The problem with these unpopular policies by the democratically elected governments of Israel and France is the way they endanger democracy itself. While the Israeli and French governments have not used extreme force to crush the protest that started in January, in the case of Nigeria, you can be sure that Nigeria’s security agencies will unleash armed men to the streets to quell the protest.

When leaders chip away at the tenets of democracy, it affects everything. It may take time, but removing safeguards and checks and balances over time will lead to a return to a medieval society where “might is right and woe to the weak” that humanity had tried before and found wanting.

Knowing Nigerians, all these might not concern us. But it will interest us to note that even our dear Jesus is in trouble in Netanyahu’s Israeli.

For years, two members of the Knesset, Israel’s parliament, have been pushing to outlaw telling people about Jesus. If Moshe Gafni and Yaakov Asher of the United Torah Judaism Party have their way, anyone who shares the gospel of Jesus Christ in Israel will go to jail.


Gafni and Asher are ultra-Orthodox members of the governing coalition led by Prime Minister Benjamin Netanyahu. They have legislation that they are pushing to enforce their pet desire to ban spiritual conversions in Israel. Their proposed punishment for such an act would be one-year imprisonment if the transformation happened to an adult. But if the conversion happened to someone under 18, the punishment would be two years. Even though their bill did not mention Jesus or the New Testament, those who knew Gafni said he had an axe to grind with the New Testament.

To ease the fear of Christians in Israel and around the world, Prime Minister Netanyahu wrote, “We will not advance any law against the Christian community.”

Political analysts in Israel also do not see such legislation passing in the Knesset, at least not now. They pointed out that Moshe Gafni has been pushing for it for over three decades and has yet to be successful. He even introduced a bill to ban the New Testament in Israel and criminalize those possessing it. So far, lawmakers have shot down such extreme bills.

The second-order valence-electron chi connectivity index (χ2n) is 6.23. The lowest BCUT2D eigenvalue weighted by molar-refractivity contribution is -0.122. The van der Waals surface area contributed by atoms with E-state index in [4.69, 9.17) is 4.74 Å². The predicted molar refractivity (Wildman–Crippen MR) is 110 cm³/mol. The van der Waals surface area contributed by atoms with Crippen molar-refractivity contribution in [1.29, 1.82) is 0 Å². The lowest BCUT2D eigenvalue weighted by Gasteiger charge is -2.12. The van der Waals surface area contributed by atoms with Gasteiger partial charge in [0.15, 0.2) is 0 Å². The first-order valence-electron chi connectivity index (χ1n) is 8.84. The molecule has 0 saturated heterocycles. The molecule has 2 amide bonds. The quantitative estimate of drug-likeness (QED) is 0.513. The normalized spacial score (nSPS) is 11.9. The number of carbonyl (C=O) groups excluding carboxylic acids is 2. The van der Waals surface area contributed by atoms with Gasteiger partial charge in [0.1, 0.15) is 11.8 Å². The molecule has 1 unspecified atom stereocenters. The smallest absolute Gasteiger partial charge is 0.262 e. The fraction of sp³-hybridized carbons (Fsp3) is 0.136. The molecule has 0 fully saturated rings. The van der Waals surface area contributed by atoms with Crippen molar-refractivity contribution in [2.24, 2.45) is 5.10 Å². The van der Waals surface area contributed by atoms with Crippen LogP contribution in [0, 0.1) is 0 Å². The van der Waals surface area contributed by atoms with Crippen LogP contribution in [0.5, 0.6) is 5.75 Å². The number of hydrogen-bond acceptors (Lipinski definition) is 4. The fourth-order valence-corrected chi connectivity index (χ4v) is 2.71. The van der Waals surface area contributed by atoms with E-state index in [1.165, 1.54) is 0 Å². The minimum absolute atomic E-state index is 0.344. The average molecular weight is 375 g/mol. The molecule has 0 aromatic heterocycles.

According to Israel’s Central Bureau of Statistics, Israel’s Christian community grew by 1.4 percent in 2020. Of the 8.8 million people in Israel, 1.9 percent of the population (about 185,000) is Christian. In contrast, 18 percent of the Israeli population (approximately 1,584,000) is Muslim, and 1.6 percent (about 143,000) is Druze. Also of interest is that 76.7 percent of Christians in Israel are Arabs.


Concerned analysts say that Gafni’s anti-religious freedom bills did not go anywhere in the last three decades does not mean they would not go anywhere in the next three decades. They pointed at the current judicial reform as an example of something nobody knew would happen in Israel. They also warned that the weakening of the judiciary would make it possible for a future right-wing dominated Knesset to pass such a bill. And when that happens, there won’t be a judiciary to defend freedom of speech and religious freedom.

With his determination to transform Israel, nobody can tell how far Netanyahu is willing to go and how much he will trade to have his way. If he is persistent about staying in power at all costs and needs these ultra-Orthodox members of the Knesset to stay alive, he may close his eyes and make a deal.


And who knows, Jesus may be on Netanyahu’s chopping block when that time comes. And if it does not happen under Netanyahu, it may happen under a future more extreme prime minister, like Moshe Gafni.

Rudolf Ogoo Okonkwo teaches Post-Colonial African History at the School of Visual Arts in New York City. He is also the host of Dr. Damages Show. His books include “This American Life Sef” and “Children of a Retired God,” among others.


Views expressed by contributors are strictly personal and not of TheCable.